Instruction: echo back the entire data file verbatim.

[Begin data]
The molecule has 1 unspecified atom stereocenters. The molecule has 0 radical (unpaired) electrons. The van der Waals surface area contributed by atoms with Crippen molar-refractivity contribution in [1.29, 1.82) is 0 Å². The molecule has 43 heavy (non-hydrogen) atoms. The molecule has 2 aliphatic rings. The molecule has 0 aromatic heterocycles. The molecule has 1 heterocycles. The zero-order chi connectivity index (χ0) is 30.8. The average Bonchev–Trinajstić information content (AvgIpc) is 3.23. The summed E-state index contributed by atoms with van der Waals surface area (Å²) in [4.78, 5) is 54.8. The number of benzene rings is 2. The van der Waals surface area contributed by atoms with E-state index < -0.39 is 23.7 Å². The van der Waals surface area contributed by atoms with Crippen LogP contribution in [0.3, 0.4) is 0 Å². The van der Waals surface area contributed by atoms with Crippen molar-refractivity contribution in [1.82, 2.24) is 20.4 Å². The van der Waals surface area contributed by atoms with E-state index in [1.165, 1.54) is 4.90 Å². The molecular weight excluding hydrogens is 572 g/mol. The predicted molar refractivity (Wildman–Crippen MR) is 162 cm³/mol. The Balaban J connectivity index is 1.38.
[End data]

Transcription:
The molecule has 1 unspecified atom stereocenters. The molecule has 0 radical (unpaired) electrons. The van der Waals surface area contributed by atoms with Crippen molar-refractivity contribution in [1.29, 1.82) is 0 Å². The molecule has 43 heavy (non-hydrogen) atoms. The molecule has 2 aliphatic rings. The molecule has 0 aromatic heterocycles. The molecule has 1 heterocycles. The zero-order chi connectivity index (χ0) is 30.8. The average Bonchev–Trinajstić information content (AvgIpc) is 3.23. The summed E-state index contributed by atoms with van der Waals surface area (Å²) in [4.78, 5) is 54.8. The number of benzene rings is 2. The van der Waals surface area contributed by atoms with E-state index < -0.39 is 23.7 Å². The van der Waals surface area contributed by atoms with Crippen LogP contribution in [0.3, 0.4) is 0 Å². The van der Waals surface area contributed by atoms with Crippen molar-refractivity contribution in [1.82, 2.24) is 20.4 Å². The van der Waals surface area contributed by atoms with E-state index in [1.165, 1.54) is 4.90 Å². The molecular weight excluding hydrogens is 572 g/mol. The predicted molar refractivity (Wildman–Crippen MR) is 162 cm³/mol. The Balaban J connectivity index is 1.38.